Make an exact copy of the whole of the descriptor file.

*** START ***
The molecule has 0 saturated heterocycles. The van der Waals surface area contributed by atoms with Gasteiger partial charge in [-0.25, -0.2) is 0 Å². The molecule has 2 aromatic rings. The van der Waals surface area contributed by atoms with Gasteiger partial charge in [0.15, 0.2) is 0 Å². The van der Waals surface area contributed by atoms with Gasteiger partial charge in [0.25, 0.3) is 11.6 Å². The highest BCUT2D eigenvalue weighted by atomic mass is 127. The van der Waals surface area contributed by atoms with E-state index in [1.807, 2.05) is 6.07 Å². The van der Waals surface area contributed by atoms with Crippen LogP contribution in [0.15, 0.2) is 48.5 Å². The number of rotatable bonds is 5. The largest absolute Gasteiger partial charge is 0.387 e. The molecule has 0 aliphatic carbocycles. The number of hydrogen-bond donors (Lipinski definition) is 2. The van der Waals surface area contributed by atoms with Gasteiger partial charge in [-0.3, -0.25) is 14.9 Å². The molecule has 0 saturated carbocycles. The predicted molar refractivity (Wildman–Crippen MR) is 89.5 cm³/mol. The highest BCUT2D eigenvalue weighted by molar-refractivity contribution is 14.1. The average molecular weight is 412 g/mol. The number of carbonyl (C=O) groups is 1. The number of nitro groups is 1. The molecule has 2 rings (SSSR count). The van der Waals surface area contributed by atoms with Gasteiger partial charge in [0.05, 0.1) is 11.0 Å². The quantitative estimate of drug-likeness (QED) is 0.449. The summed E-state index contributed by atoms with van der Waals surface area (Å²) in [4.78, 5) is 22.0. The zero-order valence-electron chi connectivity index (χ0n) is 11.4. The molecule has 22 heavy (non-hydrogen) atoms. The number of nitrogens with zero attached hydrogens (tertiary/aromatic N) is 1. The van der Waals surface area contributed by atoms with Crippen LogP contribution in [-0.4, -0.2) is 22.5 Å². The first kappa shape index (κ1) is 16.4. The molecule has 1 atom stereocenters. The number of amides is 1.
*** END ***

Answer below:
The molecule has 0 saturated heterocycles. The van der Waals surface area contributed by atoms with Gasteiger partial charge in [-0.25, -0.2) is 0 Å². The molecule has 2 aromatic rings. The van der Waals surface area contributed by atoms with Gasteiger partial charge in [0.15, 0.2) is 0 Å². The van der Waals surface area contributed by atoms with Gasteiger partial charge in [0.25, 0.3) is 11.6 Å². The highest BCUT2D eigenvalue weighted by atomic mass is 127. The van der Waals surface area contributed by atoms with E-state index in [1.807, 2.05) is 6.07 Å². The van der Waals surface area contributed by atoms with Crippen LogP contribution in [0.15, 0.2) is 48.5 Å². The number of rotatable bonds is 5. The largest absolute Gasteiger partial charge is 0.387 e. The molecule has 0 aliphatic carbocycles. The number of hydrogen-bond donors (Lipinski definition) is 2. The van der Waals surface area contributed by atoms with Gasteiger partial charge in [-0.3, -0.25) is 14.9 Å². The molecule has 0 saturated carbocycles. The predicted molar refractivity (Wildman–Crippen MR) is 89.5 cm³/mol. The highest BCUT2D eigenvalue weighted by molar-refractivity contribution is 14.1. The average molecular weight is 412 g/mol. The number of carbonyl (C=O) groups is 1. The number of nitro groups is 1. The molecule has 2 rings (SSSR count). The van der Waals surface area contributed by atoms with Gasteiger partial charge in [0.05, 0.1) is 11.0 Å². The quantitative estimate of drug-likeness (QED) is 0.449. The summed E-state index contributed by atoms with van der Waals surface area (Å²) in [4.78, 5) is 22.0. The zero-order valence-electron chi connectivity index (χ0n) is 11.4. The molecule has 22 heavy (non-hydrogen) atoms. The number of nitrogens with zero attached hydrogens (tertiary/aromatic N) is 1. The van der Waals surface area contributed by atoms with Crippen LogP contribution in [-0.4, -0.2) is 22.5 Å². The first kappa shape index (κ1) is 16.4. The molecule has 1 atom stereocenters. The number of amides is 1.